KENTUCKY (WEHT) – Officials say the 2022 Kentucky KIDS COUNT County Data Book has the latest data on 16 measures of child well-being, showing whether outcomes for children across Kentucky have improved, worsened, or stayed the same over a five-year period.

Terry Brooks, executive director of Kentucky Youth Advocates, says, “Fourteen-year-old Sadie from Daviess County said it best: ‘Our words still matter, even if we are young.’ Decisions made in Frankfort have a massive impact on opportunities for kids and we must engage them in helping to set those priorities.”

Kentucky Youth Advocates invited young people throughout Kentucky to share their hopes and concerns. The following themes formed from the survey:

  • Safety at school
    • A recurring theme from young people was feeling threatened by too many guns in their community, as the data show that firearm deaths among Kentucky children increased by 83% between 2013-2015 to 2018-2020.
  • Safe and connected community spaces
    • “I would love to see more walkable neighborhoods and outdoor activities that would draw kids outside and to allow them to interact with their communities,” said Clara, 19, from Jefferson County.
  • More support for mental health and connections to caring adults
    • When asked what state leaders should prioritize, many young people talked about the need to support their mental health and the importance of having good friends and connections to caring, trusted adults in their lives.
  • Education as a pathway to opportunity
    • “Whether this is through college or trade school or a good job, state leaders should make sure schools are educating kids in order to prepare them for the future,” said a 13-year-old student from Hancock County.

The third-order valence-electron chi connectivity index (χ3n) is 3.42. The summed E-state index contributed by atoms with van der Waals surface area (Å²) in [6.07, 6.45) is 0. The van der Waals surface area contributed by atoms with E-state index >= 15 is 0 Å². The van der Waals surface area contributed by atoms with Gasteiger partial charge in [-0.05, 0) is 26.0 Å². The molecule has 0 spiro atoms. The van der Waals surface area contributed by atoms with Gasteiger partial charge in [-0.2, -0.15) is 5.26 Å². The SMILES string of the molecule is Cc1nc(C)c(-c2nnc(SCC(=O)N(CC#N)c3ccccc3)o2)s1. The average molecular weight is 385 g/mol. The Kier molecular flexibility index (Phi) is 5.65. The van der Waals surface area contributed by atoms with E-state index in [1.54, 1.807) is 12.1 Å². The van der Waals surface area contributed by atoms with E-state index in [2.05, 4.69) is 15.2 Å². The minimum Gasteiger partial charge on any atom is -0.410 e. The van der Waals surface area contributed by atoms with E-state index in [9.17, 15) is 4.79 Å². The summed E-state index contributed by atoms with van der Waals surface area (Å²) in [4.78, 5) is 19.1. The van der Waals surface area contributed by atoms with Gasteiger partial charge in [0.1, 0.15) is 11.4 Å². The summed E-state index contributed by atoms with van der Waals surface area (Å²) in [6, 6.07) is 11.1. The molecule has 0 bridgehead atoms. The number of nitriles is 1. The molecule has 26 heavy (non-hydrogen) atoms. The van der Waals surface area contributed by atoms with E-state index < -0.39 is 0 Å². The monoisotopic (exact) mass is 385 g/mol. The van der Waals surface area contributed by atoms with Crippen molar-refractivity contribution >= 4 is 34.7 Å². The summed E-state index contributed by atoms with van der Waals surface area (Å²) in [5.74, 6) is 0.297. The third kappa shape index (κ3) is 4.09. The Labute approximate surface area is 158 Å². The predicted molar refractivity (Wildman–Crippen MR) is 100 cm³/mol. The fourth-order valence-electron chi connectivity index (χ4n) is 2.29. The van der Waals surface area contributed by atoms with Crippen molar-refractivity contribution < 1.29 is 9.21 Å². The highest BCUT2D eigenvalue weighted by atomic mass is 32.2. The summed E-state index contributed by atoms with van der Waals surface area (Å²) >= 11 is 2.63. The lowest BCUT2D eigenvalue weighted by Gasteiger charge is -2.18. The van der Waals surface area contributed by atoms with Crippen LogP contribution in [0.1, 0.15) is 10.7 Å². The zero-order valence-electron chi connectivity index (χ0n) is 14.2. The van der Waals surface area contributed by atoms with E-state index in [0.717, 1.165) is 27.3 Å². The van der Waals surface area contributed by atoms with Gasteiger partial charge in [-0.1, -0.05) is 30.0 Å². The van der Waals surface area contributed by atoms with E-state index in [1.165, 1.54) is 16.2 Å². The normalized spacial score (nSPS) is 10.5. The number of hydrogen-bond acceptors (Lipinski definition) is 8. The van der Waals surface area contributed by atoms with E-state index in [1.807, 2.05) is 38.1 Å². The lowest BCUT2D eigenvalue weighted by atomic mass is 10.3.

The book highlights data in four domains: economic security, education, health, and family and community. Several child well-being data highlights from the 2022 County Data Book include:

  • While child poverty rates improved in 116 out of 120 counties compared to five years ago, 19% of children overall continue to live in poverty.
  • Just 44% of kindergarteners entered school ready to learn last school year, which is underscored by declining rates in 124 of 170 school districts with available data.
  • Rates of smoking during pregnancy continue to decline with 103 counties out of 120 showing progress, yet nearly 15.7% births are to mothers who reported smoking during pregnancy.
  • Comparing 2014-2016 to 2019-2021, 88 counties showed an increase in the rates of children in foster care, highlighting a 31% increase statewide.
    • Similarly, the percentage of children exiting foster care to reunification with their parents or caregivers declined, in which nine counties had a rate lower than 20% of children being reunited.   
  • 8,010 youth were incarcerated in 2019-21, which is nearly half the rate seen in 2014 through 2016.

For 32 years, the data book has allowed people to investigate areas in which Kentucky and its counties are making progress and areas needing focused attention for improvement.